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Nongmai goes down fighting : On November 8, 2005
Nongmai Sor Siriporn lost her bid to become the first prison inmate to win a world boxing title yesterday _ but she's determined to continue her ring career.
Nongmai, whose real name is Wannee Chaisena, lost an action-packed bout against Nanako Kikuchi of Japan for the World Boxing Council strawweight crown at Klong Luang prison in Pathum Thani.
The referee stopped the contest in the seventh round because the Thai was defenceless after absorbing a barrage of punches from the Japanese contender.
It is the first time a world boxing championship has been decided in a prison. The fight drew scores of foreign journalists and tourists, particularly Japanese.
"I will keep on fighting if I get proper support. I want another shot at the world title. I want a rematch," said Nongmai, 27. "I did not expect to win the fight but I gave my all and did the best I could.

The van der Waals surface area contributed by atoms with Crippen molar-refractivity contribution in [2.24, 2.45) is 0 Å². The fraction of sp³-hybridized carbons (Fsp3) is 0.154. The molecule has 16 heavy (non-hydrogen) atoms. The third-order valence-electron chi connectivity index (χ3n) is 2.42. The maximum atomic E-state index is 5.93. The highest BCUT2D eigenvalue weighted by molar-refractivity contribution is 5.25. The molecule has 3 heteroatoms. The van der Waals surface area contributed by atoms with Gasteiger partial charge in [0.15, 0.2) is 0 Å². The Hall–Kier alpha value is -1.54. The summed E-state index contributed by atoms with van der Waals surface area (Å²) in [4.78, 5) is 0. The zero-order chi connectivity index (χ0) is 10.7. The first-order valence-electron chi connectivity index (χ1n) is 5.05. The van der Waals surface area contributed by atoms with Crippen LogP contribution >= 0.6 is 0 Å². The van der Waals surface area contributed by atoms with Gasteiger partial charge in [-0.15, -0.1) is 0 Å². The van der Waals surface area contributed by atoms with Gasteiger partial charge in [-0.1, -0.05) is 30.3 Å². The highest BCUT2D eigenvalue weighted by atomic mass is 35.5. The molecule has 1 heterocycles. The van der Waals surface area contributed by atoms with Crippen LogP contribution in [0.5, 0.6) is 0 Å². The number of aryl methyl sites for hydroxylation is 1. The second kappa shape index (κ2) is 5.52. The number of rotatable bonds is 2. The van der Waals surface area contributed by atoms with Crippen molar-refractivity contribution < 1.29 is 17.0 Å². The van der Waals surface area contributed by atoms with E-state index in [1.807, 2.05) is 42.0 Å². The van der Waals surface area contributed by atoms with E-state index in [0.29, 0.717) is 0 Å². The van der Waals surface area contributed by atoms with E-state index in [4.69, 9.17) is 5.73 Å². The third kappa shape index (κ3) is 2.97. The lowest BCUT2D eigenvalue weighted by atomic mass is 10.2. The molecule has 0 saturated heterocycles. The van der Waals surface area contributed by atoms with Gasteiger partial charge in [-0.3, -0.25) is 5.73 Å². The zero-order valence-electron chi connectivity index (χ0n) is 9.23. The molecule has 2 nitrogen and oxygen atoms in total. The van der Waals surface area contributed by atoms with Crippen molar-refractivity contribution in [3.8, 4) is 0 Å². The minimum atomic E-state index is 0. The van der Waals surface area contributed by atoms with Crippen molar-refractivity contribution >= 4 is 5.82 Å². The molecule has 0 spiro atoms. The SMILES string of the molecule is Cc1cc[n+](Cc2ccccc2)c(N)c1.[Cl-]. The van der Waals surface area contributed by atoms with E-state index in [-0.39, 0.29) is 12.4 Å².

"She was better and stronger. Her right was hard. This was only my first professional fight. I need more experience to become a better boxer."
Nongmai, ranked third by the WBC, has 14 months left of her four-year jail term for drug offences. She had previously fought in only five three-round amateur bouts, with a 4-1 record, although she did have 15 Muay Thai fights, winning 10.
Yesterday was her first 10-round match.
Kikuchi, known as "Little Big Girl", was drafted in to replace American Carina Moreno who withdrew last week for medical reasons. Although ranked eighth in the 105-pound division, the 30-year-old Japanese was superior from the start.
Kikuchi, who is now 6-1-1, was faster, more skilful and more aggressive, punishing Nongmai with accurate, hard punches.
At times, Nongmai, who is dubbed "Genius Girl", managed to trouble Kikuchi with her left. But she appeared exhausted after just a few rounds.
Kikuchi, an amateur photographer before turning professional boxer, almost knocked out Nongmai in the fourth round. She was saved by the bell.
The end came in the seventh when Kikuchi came out with guns blazing, forcing the referee to stop the fight.
For Nongmai it was still the biggest pay-day of her life, receiving 20,000 baht.
Corrections Department chief Nathee Chitsawang was full of praise. "Well done. We will continue to give you support," he told Nongmai after the fight.
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